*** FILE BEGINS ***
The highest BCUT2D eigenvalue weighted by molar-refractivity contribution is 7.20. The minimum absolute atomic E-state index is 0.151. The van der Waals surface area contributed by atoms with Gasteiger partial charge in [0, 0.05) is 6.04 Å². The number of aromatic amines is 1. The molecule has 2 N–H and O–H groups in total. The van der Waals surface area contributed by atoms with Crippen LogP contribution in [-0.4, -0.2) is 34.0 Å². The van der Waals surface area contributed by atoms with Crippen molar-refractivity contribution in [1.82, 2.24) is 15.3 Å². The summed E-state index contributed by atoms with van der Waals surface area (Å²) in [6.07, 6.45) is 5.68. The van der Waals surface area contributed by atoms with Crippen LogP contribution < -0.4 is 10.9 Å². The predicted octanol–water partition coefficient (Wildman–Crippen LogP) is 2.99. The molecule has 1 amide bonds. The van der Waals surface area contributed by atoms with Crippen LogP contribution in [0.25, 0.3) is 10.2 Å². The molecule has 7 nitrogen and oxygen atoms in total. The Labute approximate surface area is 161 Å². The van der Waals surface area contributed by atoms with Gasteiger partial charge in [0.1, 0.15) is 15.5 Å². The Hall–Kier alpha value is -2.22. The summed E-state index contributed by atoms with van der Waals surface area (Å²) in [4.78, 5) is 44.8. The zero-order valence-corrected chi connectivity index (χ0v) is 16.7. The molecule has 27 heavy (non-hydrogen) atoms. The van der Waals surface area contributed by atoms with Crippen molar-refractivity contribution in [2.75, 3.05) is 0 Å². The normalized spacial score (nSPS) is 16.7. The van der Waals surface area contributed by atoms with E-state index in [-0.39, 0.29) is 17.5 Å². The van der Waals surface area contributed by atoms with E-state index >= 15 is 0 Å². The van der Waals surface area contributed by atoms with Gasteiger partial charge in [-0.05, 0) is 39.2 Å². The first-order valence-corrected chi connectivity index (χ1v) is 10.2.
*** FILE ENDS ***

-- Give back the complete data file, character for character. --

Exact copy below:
The highest BCUT2D eigenvalue weighted by molar-refractivity contribution is 7.20. The minimum absolute atomic E-state index is 0.151. The van der Waals surface area contributed by atoms with Gasteiger partial charge in [0, 0.05) is 6.04 Å². The number of aromatic amines is 1. The molecule has 2 N–H and O–H groups in total. The van der Waals surface area contributed by atoms with Crippen LogP contribution in [-0.4, -0.2) is 34.0 Å². The van der Waals surface area contributed by atoms with Crippen molar-refractivity contribution in [1.82, 2.24) is 15.3 Å². The summed E-state index contributed by atoms with van der Waals surface area (Å²) in [6.07, 6.45) is 5.68. The van der Waals surface area contributed by atoms with Crippen LogP contribution < -0.4 is 10.9 Å². The predicted octanol–water partition coefficient (Wildman–Crippen LogP) is 2.99. The molecule has 1 amide bonds. The van der Waals surface area contributed by atoms with Crippen LogP contribution in [0.25, 0.3) is 10.2 Å². The molecule has 7 nitrogen and oxygen atoms in total. The Labute approximate surface area is 161 Å². The van der Waals surface area contributed by atoms with Gasteiger partial charge in [0.1, 0.15) is 15.5 Å². The Hall–Kier alpha value is -2.22. The summed E-state index contributed by atoms with van der Waals surface area (Å²) in [4.78, 5) is 44.8. The zero-order valence-corrected chi connectivity index (χ0v) is 16.7. The molecule has 27 heavy (non-hydrogen) atoms. The van der Waals surface area contributed by atoms with Crippen molar-refractivity contribution in [2.75, 3.05) is 0 Å². The normalized spacial score (nSPS) is 16.7. The van der Waals surface area contributed by atoms with E-state index in [-0.39, 0.29) is 17.5 Å². The van der Waals surface area contributed by atoms with E-state index >= 15 is 0 Å². The van der Waals surface area contributed by atoms with Gasteiger partial charge in [-0.05, 0) is 39.2 Å². The first-order valence-corrected chi connectivity index (χ1v) is 10.2.